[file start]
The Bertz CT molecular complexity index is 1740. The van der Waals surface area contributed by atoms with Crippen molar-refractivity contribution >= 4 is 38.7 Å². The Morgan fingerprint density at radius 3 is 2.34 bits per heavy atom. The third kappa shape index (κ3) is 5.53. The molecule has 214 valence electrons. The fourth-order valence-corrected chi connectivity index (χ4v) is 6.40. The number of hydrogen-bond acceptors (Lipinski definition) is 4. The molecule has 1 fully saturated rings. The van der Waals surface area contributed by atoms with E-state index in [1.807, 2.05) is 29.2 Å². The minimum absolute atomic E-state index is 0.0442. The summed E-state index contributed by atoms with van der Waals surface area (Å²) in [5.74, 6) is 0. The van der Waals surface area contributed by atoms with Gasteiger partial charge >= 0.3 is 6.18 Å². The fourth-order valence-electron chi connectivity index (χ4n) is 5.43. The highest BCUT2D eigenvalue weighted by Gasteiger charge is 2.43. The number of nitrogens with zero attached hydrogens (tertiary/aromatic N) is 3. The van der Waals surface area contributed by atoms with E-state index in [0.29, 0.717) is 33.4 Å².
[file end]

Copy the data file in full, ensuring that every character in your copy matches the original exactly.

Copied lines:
The Bertz CT molecular complexity index is 1740. The van der Waals surface area contributed by atoms with Crippen molar-refractivity contribution >= 4 is 38.7 Å². The Morgan fingerprint density at radius 3 is 2.34 bits per heavy atom. The third kappa shape index (κ3) is 5.53. The molecule has 214 valence electrons. The fourth-order valence-corrected chi connectivity index (χ4v) is 6.40. The number of hydrogen-bond acceptors (Lipinski definition) is 4. The molecule has 1 fully saturated rings. The van der Waals surface area contributed by atoms with E-state index in [1.807, 2.05) is 29.2 Å². The minimum absolute atomic E-state index is 0.0442. The summed E-state index contributed by atoms with van der Waals surface area (Å²) in [5.74, 6) is 0. The van der Waals surface area contributed by atoms with Gasteiger partial charge >= 0.3 is 6.18 Å². The fourth-order valence-electron chi connectivity index (χ4n) is 5.43. The highest BCUT2D eigenvalue weighted by Gasteiger charge is 2.43. The number of nitrogens with zero attached hydrogens (tertiary/aromatic N) is 3. The van der Waals surface area contributed by atoms with E-state index in [0.29, 0.717) is 33.4 Å².